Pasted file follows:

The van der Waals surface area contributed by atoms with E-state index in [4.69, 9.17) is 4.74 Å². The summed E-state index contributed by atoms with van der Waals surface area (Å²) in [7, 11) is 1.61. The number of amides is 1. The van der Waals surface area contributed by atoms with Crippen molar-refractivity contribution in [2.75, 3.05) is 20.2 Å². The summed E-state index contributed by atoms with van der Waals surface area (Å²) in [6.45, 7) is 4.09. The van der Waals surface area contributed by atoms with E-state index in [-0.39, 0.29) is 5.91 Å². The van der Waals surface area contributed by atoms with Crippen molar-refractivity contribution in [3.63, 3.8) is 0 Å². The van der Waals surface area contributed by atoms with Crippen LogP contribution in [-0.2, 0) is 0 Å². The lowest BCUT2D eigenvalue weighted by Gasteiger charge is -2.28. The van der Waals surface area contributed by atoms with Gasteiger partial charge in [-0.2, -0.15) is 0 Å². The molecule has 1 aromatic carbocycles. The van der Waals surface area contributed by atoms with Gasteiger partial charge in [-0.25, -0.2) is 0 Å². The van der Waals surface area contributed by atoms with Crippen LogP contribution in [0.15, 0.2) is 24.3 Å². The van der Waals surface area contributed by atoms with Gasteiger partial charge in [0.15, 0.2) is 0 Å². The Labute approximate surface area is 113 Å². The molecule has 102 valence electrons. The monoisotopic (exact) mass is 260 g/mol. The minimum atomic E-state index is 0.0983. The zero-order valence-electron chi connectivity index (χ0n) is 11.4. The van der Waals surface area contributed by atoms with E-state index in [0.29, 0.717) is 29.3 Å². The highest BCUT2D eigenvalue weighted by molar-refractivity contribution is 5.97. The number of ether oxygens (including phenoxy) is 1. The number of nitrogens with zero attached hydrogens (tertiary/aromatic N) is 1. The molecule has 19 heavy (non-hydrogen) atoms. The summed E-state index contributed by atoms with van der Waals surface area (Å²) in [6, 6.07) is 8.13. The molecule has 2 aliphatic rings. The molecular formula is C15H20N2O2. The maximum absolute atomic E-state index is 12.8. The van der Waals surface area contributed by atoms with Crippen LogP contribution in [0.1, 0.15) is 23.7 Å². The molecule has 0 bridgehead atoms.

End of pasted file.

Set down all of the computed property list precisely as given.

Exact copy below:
The van der Waals surface area contributed by atoms with E-state index in [4.69, 9.17) is 4.74 Å². The summed E-state index contributed by atoms with van der Waals surface area (Å²) in [7, 11) is 1.61. The number of amides is 1. The van der Waals surface area contributed by atoms with Crippen molar-refractivity contribution in [2.75, 3.05) is 20.2 Å². The summed E-state index contributed by atoms with van der Waals surface area (Å²) in [6.45, 7) is 4.09. The van der Waals surface area contributed by atoms with E-state index in [-0.39, 0.29) is 5.91 Å². The van der Waals surface area contributed by atoms with Crippen molar-refractivity contribution in [3.63, 3.8) is 0 Å². The van der Waals surface area contributed by atoms with Crippen LogP contribution in [-0.2, 0) is 0 Å². The lowest BCUT2D eigenvalue weighted by Gasteiger charge is -2.28. The van der Waals surface area contributed by atoms with Gasteiger partial charge in [-0.2, -0.15) is 0 Å². The molecule has 1 aromatic carbocycles. The van der Waals surface area contributed by atoms with Gasteiger partial charge in [-0.25, -0.2) is 0 Å². The van der Waals surface area contributed by atoms with Crippen LogP contribution in [0.15, 0.2) is 24.3 Å². The van der Waals surface area contributed by atoms with Gasteiger partial charge in [0.15, 0.2) is 0 Å². The Labute approximate surface area is 113 Å². The molecule has 102 valence electrons. The monoisotopic (exact) mass is 260 g/mol. The minimum atomic E-state index is 0.0983. The zero-order valence-electron chi connectivity index (χ0n) is 11.4. The van der Waals surface area contributed by atoms with E-state index in [0.29, 0.717) is 29.3 Å². The highest BCUT2D eigenvalue weighted by molar-refractivity contribution is 5.97. The number of ether oxygens (including phenoxy) is 1. The number of nitrogens with zero attached hydrogens (tertiary/aromatic N) is 1. The molecule has 19 heavy (non-hydrogen) atoms. The summed E-state index contributed by atoms with van der Waals surface area (Å²) in [6, 6.07) is 8.13. The molecule has 2 aliphatic rings. The molecular formula is C15H20N2O2. The maximum absolute atomic E-state index is 12.8. The van der Waals surface area contributed by atoms with Crippen LogP contribution in [0.1, 0.15) is 23.7 Å². The molecule has 0 bridgehead atoms.